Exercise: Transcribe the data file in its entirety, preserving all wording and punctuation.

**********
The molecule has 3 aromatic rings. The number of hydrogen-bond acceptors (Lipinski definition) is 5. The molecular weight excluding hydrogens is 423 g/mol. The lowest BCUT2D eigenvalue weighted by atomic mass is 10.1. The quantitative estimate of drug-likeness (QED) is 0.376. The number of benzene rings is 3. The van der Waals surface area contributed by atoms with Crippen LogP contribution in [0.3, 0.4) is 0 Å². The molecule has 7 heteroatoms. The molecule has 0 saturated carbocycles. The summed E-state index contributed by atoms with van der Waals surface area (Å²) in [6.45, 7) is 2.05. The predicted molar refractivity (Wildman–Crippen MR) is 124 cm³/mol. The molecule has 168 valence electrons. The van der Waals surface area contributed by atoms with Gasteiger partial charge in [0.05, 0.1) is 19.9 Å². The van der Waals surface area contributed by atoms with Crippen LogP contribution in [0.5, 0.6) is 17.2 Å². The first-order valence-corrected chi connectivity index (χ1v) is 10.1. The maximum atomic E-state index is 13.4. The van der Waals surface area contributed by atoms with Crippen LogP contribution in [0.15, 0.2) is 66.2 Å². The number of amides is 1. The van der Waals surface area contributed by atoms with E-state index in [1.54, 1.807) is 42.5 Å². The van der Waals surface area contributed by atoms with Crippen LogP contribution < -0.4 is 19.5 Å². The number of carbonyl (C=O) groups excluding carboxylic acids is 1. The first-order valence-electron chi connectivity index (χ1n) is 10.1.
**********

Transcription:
The molecule has 3 aromatic rings. The number of hydrogen-bond acceptors (Lipinski definition) is 5. The molecular weight excluding hydrogens is 423 g/mol. The lowest BCUT2D eigenvalue weighted by atomic mass is 10.1. The quantitative estimate of drug-likeness (QED) is 0.376. The number of benzene rings is 3. The van der Waals surface area contributed by atoms with Crippen LogP contribution in [0.3, 0.4) is 0 Å². The molecule has 7 heteroatoms. The molecule has 0 saturated carbocycles. The summed E-state index contributed by atoms with van der Waals surface area (Å²) in [6.45, 7) is 2.05. The predicted molar refractivity (Wildman–Crippen MR) is 124 cm³/mol. The molecule has 168 valence electrons. The van der Waals surface area contributed by atoms with Gasteiger partial charge in [0.05, 0.1) is 19.9 Å². The van der Waals surface area contributed by atoms with Crippen LogP contribution in [0.5, 0.6) is 17.2 Å². The first-order valence-corrected chi connectivity index (χ1v) is 10.1. The maximum atomic E-state index is 13.4. The van der Waals surface area contributed by atoms with Crippen LogP contribution in [0.15, 0.2) is 66.2 Å². The number of amides is 1. The van der Waals surface area contributed by atoms with E-state index in [1.54, 1.807) is 42.5 Å². The van der Waals surface area contributed by atoms with Crippen LogP contribution < -0.4 is 19.5 Å². The number of carbonyl (C=O) groups excluding carboxylic acids is 1. The first-order valence-electron chi connectivity index (χ1n) is 10.1.